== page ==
5. Leisurely-seems stubborn an uncooperative

6. Bold-seems unable to admit mistakes or learn from them

7. Mischievous-seems to have trouble maintaining commitments

8. Colorful-seems preoccupied with being noticed

9. Imaginative-seems creative but lacking in judgement

10. Diligent-tends to disempower staff

11. Dutiful-tends to be pleasant but does not support subordinates

3. Grow yourself faster

You compete everyday against every individual in your company or industry who

wants to be a high performer. If you grow more capabilities quickly, you ill earn more opportunities to perform better in the future.

The great news about growing is that you have a lot of control on how fast you grow and how much you grow. When you grow, you build crystallized intelligence – giving you more facts, insights, and observations that you can use for better results.

There are two types of experiences –

functional experiences X management experiences = faster growth

Differences between experiences, behaviors and skills

Drive car from home to work without an accidentObeyed all traffic rules and was polite to other driversCan operate a car, is able to read and understand road signs
Built and opened a new widget factory in a developing countryUnderstood and operated within a local culture push them to meet deadlinesManaged large-scale project, union relations, production scheduling
4. Connect

One research study showed that people struggle with the idea of networking as futile, threatening or morally questionable.

Connect with your manager
• Perform
• Help deliver what matters
• Offer genuine personal friendship

Connect with your peers
• Know them well
• Connect more with the best
• Say yes when they ask you for help
• Ask for help and advice

Connecting can be one of the most challenging elements of becoming a high
performer because you can't directly control its success, there are social conventions to follow, and some are naturally better at it.

5.Maximize your fit

Science suggests that leaders who deliver innovation and rapid change are those who personally connect with subordinates, communicate a clear direction and give broad autonomy to their team members.

People with a better fit in the organization deliver more, because they are more satisfied
with their jobs and more committed to the company. Two ways people fit with a company: fit with company strategy and fit with the amount of change company needs. Companies win by either being the most innovative or the most efficient.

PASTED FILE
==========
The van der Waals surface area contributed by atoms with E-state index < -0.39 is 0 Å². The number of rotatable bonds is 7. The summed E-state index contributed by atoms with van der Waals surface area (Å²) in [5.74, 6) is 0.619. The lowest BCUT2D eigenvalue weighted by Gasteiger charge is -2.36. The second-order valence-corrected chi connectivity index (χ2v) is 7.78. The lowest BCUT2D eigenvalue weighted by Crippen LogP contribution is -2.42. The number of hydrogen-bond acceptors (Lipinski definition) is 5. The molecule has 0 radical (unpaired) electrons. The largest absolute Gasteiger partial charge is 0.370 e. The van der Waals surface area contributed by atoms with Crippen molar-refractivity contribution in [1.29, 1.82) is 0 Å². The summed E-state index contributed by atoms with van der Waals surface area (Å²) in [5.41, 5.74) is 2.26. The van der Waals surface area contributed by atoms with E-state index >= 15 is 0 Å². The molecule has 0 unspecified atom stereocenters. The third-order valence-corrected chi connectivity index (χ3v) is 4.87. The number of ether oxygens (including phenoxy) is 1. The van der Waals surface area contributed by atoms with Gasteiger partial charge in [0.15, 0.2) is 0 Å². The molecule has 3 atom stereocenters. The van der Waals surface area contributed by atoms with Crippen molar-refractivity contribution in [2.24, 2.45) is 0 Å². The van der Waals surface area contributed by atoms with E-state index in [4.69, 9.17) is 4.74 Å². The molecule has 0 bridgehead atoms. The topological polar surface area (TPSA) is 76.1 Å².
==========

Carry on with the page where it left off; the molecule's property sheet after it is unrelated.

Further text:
6. Fake It
Actors immerse themselves in a role when they want to do a great job. That’s not their true personality but they transform.

As your career evolves, your continued performance will depend on how you show new behaviors. How fast you adapt to these new behaviors will determine how quickly you will be a high performer.

Sometimes you need to behave outside your comfort zone
1. You need to emerge as a leader
2. You need to be a more effective leader
3. You need to demonstrate power

7.Commit your body
What is the right amount of sleep?
Sleep quality matters more than sleep quantity. The national sleep foundation outs it at between 6 and 10 hours everyday.
Sleep loss hurts your basic functions, you will not blow your big presentation but wreck your car on the drive to office.
Less sleep makes you less alert, slows down reaction speed and there is less attention.
People tend to have hot beverages to counter sleep. The recommended amounts is between one to 8 cups of tea a day and one to four cups of coffee a day.
Only 5 % of people can fully function on less than six hours sleep.

8. Avoid Distractions
Don’t get waylaid by the newest jargon in town. Natural talent plus lots of practice gets your results.

Disclaimer: The views expressed in the article above are those of the authors' and do not necessarily represent or reflect the views of this publishing house. Unless otherwise noted, the author is writing in his/her personal capacity. They are not intended and should not be thought to represent official ideas, attitudes, or policies of any agency or institution.

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D. Shivakumar

The author is Group Executive President – Corporate Strategy & Business Development, Aditya Birla Group